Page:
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Ever since Barry, the buffalo had won the National Forest Boxing Championship, he was on cloud nine. Having proved that he was the strongest, he began to consider himself better than the rest of the animals. He especially did not think that smaller animals were even worth talking to.

“Move out my way or else I’ll throw you aside!” Barry threatened Rancho, the porcupine, one day.

“Watch how you speak, Barry. I am not scared of you,” retorted Rancho.

“Really? Let me teach you a lesson,” said Barry, lifting Rancho and tossing him afar.

Fortunately, Rancho landed on a soft bed of grass, and was uninjured.

“Whew! That was a close shave!” said Rancho, massaging his waist.

A few days later, some animals gathered at Polly, the peacock’s tea stall to discuss Barry’s behaviour.

“Barry’s bullying is intolerable,” said Frodo, the frog. “Yesterday, he tried to trample me under his feet for talking to him. He said, being a small creature, I shouldn’t even dare to look at him.”

“That is outrageous! He thinks he is superior to all of us,” said Gina, the squirrel, enraged.

“We should do something about his behaviour,” said Misu, the mouse.

“I complained about him to our king Leo, the lion. He said that since he has just become the king, he doesn’t want to cause a rift between animals by taking a stand. Moreover, most of the larger animals respect Barry, so he doesn’t want to anger them and lose their support,” said Rancho.

“What about our support? Don’t we matter to King Leo? We have rights too,” said Polly. “We live in this forest and work as hard as any of them.”

“You are right, but who’s going to support us? Who will take a stand to protect us?” asked Anto, the ant.

Suddenly, there was a commotion. Barry had come out of nowhere and was charging towards them. All the animals who had gathered at the tea stall, ran helter-skelter. Rancho tried to stop them, but no one listened to him. Rancho was left to face Barry alone.


“So, you are the leader of these animals! How dare you rally them against me?” fumed Barry.

“We were discussing how your behaviour has got out of hand. We, the smaller animals, have decided to not tolerate your bullying anymore,” said Rancho.

“Oh, really? What do you plan to do? Fight me?” Barry laughed.

“Yes! Let’s meet at the ground tomorrow in the presence of all the animals and fight. If I win, you should apologise to all of us and stop bullying us,” said Rancho.

“I accept. But if I win, you should accept you are inferior to me and do my bidding,” said Barry.

Rancho agreed much to the shock of his friends who had gathered around by then.

“See you tomorrow, loser. Get ready to serve me,” said Barry, walking away.

“What have you done, Rancho? How will you fight him?” asked Gina worried.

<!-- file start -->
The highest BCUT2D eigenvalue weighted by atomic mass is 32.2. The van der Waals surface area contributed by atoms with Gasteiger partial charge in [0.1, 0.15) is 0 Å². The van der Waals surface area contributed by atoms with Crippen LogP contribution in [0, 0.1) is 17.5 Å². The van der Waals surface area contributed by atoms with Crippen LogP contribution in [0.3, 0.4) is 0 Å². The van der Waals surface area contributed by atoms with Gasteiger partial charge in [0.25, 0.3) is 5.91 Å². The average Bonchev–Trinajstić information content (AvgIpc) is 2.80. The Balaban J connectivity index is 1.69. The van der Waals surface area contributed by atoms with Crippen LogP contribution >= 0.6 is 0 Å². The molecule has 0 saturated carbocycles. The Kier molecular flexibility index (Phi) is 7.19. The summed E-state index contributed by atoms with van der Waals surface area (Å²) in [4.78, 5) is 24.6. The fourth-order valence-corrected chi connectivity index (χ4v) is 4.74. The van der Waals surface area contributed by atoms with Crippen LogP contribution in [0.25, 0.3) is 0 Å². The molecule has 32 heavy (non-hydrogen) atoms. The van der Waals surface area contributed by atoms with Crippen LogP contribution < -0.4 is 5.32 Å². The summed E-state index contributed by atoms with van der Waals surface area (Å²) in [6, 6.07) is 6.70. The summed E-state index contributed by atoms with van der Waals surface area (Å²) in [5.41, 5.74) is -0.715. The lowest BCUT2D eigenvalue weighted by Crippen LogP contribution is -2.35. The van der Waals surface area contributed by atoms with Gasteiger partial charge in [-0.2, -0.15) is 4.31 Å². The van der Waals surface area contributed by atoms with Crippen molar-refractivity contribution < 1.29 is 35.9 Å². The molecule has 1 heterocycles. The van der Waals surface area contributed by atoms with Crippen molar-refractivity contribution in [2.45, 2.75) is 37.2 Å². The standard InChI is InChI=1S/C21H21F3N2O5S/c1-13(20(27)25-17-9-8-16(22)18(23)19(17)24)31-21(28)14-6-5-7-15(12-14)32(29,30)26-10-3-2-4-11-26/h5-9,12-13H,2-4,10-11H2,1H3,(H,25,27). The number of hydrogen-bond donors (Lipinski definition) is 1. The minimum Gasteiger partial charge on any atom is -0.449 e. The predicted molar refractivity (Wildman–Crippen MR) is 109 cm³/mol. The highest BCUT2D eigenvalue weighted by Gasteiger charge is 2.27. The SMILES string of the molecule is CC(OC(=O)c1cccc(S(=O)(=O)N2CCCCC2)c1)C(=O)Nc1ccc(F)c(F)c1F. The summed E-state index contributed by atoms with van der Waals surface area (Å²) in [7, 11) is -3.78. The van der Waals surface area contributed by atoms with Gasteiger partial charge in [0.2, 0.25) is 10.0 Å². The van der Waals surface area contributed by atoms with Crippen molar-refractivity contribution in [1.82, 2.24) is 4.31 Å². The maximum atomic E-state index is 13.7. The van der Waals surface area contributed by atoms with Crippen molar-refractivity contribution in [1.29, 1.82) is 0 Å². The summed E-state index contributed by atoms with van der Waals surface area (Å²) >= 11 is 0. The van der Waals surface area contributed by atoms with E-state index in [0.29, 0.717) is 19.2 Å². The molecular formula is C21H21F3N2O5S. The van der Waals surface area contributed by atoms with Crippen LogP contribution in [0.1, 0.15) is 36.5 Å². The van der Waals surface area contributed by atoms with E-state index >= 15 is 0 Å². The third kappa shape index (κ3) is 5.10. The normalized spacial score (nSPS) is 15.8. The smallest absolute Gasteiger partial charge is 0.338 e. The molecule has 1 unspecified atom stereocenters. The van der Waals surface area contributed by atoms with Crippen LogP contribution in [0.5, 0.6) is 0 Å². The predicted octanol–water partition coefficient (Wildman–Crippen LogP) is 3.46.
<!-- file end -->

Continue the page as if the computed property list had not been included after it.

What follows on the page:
“If it takes a fight to win back our dignity and respect, then so be it. But I will need all your support,” said Rancho.

“You’ve taken such a big risk for our sake; we will definitely support you!” all the animals assured him.

Next day, everyone, including King Leo, gathered at the ground to witness the fight. They all felt sorry for Rancho.

“How will this tiny porcupine defeat the strong and mighty Barry?” they wondered.

“Are you ready to lose, you tiny creature?” Barry taunted Rancho.

“Wait and see who is really going to lose,” said Rancho. He swiftly landed a punch on Barry’s stomach and ran.

“Come back, you coward! Let me teach you a lesson,” Barry shouted and ran after him.

As soon as Barry started to run, his feet sank into the ground. He struggled to move.


“What is the matter, you big bully? Can’t you run?” teased Rancho.

This enraged Barry even more. But the more he struggled to get out, the more he seemed to sink into the ground. He was helpless. The spectators laughed at Barry.

“Look at our boxing champ struggling to even walk!” said one of them.

“He let a small porcupine get the better of him,” laughed another.

Barry was embarrassed.

Rancho walked up to him and said, “You are indeed stronger than all of us, but you should use your strength to help those who are weaker than you; not bully them.”

Barry felt bad for the way he had treated the smaller animals. “Forgive me, Rancho. My arrogance blinded me. I apologise to everyone.”

Rancho and his friends accepted Barry’s apology, and helped him get out.


Later that day, King Leo invited Rancho to the palace to applaud him for his win over Barry. “How did Barry sink into the ground and you didn’t?” he asked Rancho.

“Last night, I got the help of my mole friends who dug several tunnels under the ground and made it loose. It was done in such a way that if any large or heavy animal walked or ran on it, the ground would cave in, trapping the animal,” said Rancho.

King Leo appreciated Rancho’s smartness.